|Out of Africa|
Theatrical release poster
|Directed by||Sydney Pollack|
|Produced by||Sydney Pollack|
|Screenplay by||Kurt Luedtke|
|Based on||Out of Africa|
by Isak Dinesen
Isak Dinesen: The Life of a Story Teller
by Judith Thurman
Silence Will Speak
by Errol Trzebinski
|Music by||John Barry|
|Edited by||Fredric Steinkamp|
|Distributed by||Universal Pictures|
|Box office||$227.5 million|
Out of Africa is a 1985 American epic romantic drama film directed and produced by Sydney Pollack, and starring Robert Redford and Meryl Streep. The film is based loosely on the autobiographical book Out of Africa written by Isak Dinesen (the pseudonym of Danish author Karen Blixen), which was published in 1937, with additional material from Dinesen's book Shadows on the Grass and other sources.
The book was adapted into a screenplay by the writer Kurt Luedtke, and filmed in 1984. Streep played Karen Blixen, Redford played Denys Finch Hatton, and Klaus Maria Brandauer played Baron Bror Blixen. Others in the film included Michael Kitchen as Berkeley Cole, Malick Bowens as Farah, Stephen Kinyanjui as the Chief, Michael Gough as Lord Delamere, Suzanna Hamilton as Felicity, and the model and actress Iman as Mariammo. Despite mixed reviews from critics, Out of Africa won seven Academy Awards including Best Picture and Best Director for Pollack.
Karen Blixen recalls her life in Africa where in 1913 she, as an unmarried wealthy Danish woman, is spurned by her Swedish nobleman lover and accepts a marriage proposal from his brother Baron Bror Blixen, who moves to the vicinity of Nairobi, British East Africa.
Using her funds, he is to set up a cattle ranch, with her joining him a few months later, at which time they will complete this marriage of convenience. En route to Nairobi, her train is hailed by a big-game hunter by the name of Denys Finch Hatton who knows her fiancé and entrusts his haul of ivory to her.
She is greeted at the train station by Farah, the Somali headman hired by Bror, who is nowhere to be found. She is taken to the recently founded Muthaiga Club. She enters the men-only bar to ask for her husband and, because of her gender, is asked to leave. Karen and Bror marry before the day is out, with her becoming Baroness Blixen.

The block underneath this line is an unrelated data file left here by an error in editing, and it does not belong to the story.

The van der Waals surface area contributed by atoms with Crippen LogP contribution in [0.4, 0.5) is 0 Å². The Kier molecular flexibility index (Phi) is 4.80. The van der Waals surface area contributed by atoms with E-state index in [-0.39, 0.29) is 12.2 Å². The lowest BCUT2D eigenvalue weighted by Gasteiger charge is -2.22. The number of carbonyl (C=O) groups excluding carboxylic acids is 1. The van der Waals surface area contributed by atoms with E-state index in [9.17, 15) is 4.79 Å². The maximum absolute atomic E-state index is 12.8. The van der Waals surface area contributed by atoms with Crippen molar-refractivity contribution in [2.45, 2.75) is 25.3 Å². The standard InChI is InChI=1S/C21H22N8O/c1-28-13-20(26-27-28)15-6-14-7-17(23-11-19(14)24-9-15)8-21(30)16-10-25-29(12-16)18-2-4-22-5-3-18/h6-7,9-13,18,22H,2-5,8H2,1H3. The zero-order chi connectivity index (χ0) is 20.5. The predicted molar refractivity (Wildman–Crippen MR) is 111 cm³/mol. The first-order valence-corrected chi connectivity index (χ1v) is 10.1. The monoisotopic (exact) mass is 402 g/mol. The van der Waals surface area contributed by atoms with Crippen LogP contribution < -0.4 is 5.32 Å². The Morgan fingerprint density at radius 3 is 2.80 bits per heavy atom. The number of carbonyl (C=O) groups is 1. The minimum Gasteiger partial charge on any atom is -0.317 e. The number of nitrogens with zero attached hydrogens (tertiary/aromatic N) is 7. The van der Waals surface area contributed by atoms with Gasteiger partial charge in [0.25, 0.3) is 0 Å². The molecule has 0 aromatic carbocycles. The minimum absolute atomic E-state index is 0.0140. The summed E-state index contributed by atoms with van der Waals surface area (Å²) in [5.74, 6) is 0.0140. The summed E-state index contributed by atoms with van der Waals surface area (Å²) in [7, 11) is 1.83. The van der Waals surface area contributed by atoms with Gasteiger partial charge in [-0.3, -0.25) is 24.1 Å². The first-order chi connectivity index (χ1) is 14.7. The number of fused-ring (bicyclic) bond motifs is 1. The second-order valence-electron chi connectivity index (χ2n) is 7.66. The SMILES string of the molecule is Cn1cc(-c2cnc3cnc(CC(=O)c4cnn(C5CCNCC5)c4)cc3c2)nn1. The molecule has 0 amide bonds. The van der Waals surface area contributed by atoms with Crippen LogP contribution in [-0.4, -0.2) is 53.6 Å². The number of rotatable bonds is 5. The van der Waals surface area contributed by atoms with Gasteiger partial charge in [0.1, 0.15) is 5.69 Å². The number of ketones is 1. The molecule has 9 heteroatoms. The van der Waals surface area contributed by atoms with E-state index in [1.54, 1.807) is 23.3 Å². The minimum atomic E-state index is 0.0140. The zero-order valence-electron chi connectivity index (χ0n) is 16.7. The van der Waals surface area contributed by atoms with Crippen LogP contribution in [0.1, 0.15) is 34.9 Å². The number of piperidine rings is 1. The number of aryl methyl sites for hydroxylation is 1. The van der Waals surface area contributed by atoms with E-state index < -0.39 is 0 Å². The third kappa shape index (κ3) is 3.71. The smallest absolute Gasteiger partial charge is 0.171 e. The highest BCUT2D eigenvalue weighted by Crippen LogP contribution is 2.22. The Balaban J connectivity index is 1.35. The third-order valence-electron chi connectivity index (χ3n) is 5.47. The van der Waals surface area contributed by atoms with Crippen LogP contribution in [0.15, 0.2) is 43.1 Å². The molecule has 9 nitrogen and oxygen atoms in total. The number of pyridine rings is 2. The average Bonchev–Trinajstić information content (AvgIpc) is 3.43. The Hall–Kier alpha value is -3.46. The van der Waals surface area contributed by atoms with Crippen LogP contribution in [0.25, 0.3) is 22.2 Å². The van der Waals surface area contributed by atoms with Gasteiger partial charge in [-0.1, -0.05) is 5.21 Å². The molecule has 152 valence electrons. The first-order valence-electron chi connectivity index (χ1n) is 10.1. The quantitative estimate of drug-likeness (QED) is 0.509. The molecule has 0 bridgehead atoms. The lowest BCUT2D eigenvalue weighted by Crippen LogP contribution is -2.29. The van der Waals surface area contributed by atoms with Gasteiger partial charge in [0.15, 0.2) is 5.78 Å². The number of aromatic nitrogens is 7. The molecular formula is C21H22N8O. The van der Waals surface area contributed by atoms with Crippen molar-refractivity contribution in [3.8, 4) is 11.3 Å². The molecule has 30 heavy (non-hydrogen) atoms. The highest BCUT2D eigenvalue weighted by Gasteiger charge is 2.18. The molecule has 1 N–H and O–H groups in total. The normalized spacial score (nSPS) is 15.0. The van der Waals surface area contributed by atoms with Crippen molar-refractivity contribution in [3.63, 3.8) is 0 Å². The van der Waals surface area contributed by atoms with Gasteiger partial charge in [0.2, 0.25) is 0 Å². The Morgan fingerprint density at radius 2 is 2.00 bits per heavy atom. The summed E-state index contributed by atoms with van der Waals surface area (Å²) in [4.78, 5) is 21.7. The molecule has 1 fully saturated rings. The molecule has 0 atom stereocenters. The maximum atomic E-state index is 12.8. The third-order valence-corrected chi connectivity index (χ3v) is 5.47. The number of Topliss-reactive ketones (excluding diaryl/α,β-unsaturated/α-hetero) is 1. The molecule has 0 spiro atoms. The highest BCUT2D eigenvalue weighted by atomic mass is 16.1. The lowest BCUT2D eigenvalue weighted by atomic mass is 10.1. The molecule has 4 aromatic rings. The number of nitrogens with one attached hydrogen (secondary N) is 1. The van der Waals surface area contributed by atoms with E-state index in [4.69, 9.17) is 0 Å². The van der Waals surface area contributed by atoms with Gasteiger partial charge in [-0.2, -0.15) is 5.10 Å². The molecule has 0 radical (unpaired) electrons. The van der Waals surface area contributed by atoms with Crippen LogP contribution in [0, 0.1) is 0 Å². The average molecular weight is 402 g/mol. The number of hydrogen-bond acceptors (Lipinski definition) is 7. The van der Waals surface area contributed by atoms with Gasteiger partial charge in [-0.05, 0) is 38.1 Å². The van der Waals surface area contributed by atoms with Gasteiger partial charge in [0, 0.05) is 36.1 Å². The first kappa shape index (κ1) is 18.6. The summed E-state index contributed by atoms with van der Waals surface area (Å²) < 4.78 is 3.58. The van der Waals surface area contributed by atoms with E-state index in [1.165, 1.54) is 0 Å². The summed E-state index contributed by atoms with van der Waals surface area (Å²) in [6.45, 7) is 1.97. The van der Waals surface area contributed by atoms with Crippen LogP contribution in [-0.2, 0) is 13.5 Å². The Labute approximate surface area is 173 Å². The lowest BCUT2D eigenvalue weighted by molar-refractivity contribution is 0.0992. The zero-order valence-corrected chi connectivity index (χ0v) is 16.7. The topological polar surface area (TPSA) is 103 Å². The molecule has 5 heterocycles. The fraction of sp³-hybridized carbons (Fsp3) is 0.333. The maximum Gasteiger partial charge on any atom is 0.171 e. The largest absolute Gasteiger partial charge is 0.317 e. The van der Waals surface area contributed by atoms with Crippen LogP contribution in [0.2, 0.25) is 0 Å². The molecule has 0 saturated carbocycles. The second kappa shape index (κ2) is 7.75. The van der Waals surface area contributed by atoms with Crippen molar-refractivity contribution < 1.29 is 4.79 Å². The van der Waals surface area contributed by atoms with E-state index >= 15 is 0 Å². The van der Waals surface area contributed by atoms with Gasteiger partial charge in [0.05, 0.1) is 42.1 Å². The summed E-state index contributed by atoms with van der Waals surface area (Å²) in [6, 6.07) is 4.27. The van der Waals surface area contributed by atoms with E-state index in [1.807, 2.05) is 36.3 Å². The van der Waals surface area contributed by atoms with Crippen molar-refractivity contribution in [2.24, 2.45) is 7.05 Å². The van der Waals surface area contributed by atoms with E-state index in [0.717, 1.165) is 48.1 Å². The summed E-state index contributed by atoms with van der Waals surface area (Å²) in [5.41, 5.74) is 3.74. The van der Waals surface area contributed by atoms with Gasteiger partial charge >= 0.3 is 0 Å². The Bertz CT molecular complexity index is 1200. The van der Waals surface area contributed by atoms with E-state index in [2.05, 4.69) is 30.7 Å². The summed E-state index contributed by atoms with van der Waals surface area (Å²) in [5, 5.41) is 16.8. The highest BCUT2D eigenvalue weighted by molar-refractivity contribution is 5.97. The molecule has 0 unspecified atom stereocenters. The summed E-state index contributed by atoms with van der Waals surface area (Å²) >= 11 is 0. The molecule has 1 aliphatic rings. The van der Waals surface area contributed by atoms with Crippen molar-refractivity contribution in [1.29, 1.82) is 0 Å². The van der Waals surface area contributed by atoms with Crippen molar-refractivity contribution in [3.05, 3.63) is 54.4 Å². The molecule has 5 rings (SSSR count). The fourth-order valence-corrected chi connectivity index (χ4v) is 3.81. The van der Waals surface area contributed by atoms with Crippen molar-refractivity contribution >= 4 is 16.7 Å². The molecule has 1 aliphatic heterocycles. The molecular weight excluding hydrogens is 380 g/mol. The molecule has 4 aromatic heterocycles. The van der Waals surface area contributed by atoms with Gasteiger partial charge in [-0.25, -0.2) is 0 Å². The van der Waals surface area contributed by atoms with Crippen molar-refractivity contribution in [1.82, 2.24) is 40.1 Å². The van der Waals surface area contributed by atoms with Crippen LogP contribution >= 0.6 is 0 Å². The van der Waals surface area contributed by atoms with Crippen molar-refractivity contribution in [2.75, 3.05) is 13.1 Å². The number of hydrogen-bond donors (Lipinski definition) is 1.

She then learns that Bror has changed their agreed-upon plan, and has spent her money on establishing a coffee farm. She quickly learns that the farm is at too high an elevation to offer much of a chance of success. She needs Bror's help in building and managing this farm, but his interest is more in guiding game hunting safaris than in farming and he refuses.
Karen comes to love Africa and the African people, and is taken in by the breathtaking view of the nearby Ngong Hills and the Great Rift Valley beyond. Meanwhile, she looks after the Kikuyu people who are squatting on her land. Among other things, she establishes a school, looks after their medical needs, and arbitrates their disputes. She also tries to establish a formal European homelife on par with the other upper class colonists in the area. Meanwhile, she becomes friends with a young woman, Felicity, whose character is based on that of a young Beryl Markham. Eventually, Karen develops feelings for Bror, who doesn't return them and who engages in numerous affairs.
As the First World War reaches East Africa, the colonists form a militia led by the colonial patriarch Lord Delamere, which includes Denys and Bror among their number. A military expedition sets out in search of the forces from the neighboring German colony of German East Africa. Responding to the militia's need for supplies, Karen leads a difficult expedition to find them and returns safely.
Shortly after the end of the war, Denys acquires a Gypsy Moth biplane and often takes Karen flying. In the evenings during his visits she makes up exotic and imaginative stories to entertain him.
Karen discovers that Bror has given her syphilis. As she is unable to receive proper treatment in Nairobi, she returns to Denmark for treatment and recuperation and Bror agrees to manage the farm while she is away. When she returns, now unable to bear children, Bror resumes his safari work and they begin to live separately.
The relationship between Karen and Denys develops, and he comes to live with her. Karen and Bror get a divorce on the grounds of Bror's infidelity. When Karen learns that Denys has takes one of her female acquaintances on a private safari, Karen comes to realize that Denys does not share her desire for a monogamous, domestic relationship. He assures her that when he is with her he wants to be with her, and states that a marriage is immaterial to their relationship. Eventually, this drives them apart and, refusing to be tied down, he moves out.
The farm eventually yields a good harvest, but a fire destroys much of the farm and factory, forcing her to sell out. She prepares for her departure from Kenya to Denmark by appealing to the incoming governor to provide land for her Kĩkũyũ workers to allow them to stay together, and by selling most of her remaining possessions at a rummage sale. Farah expresses his desire to accompany her, but she declines, telling him that he would not be happy there.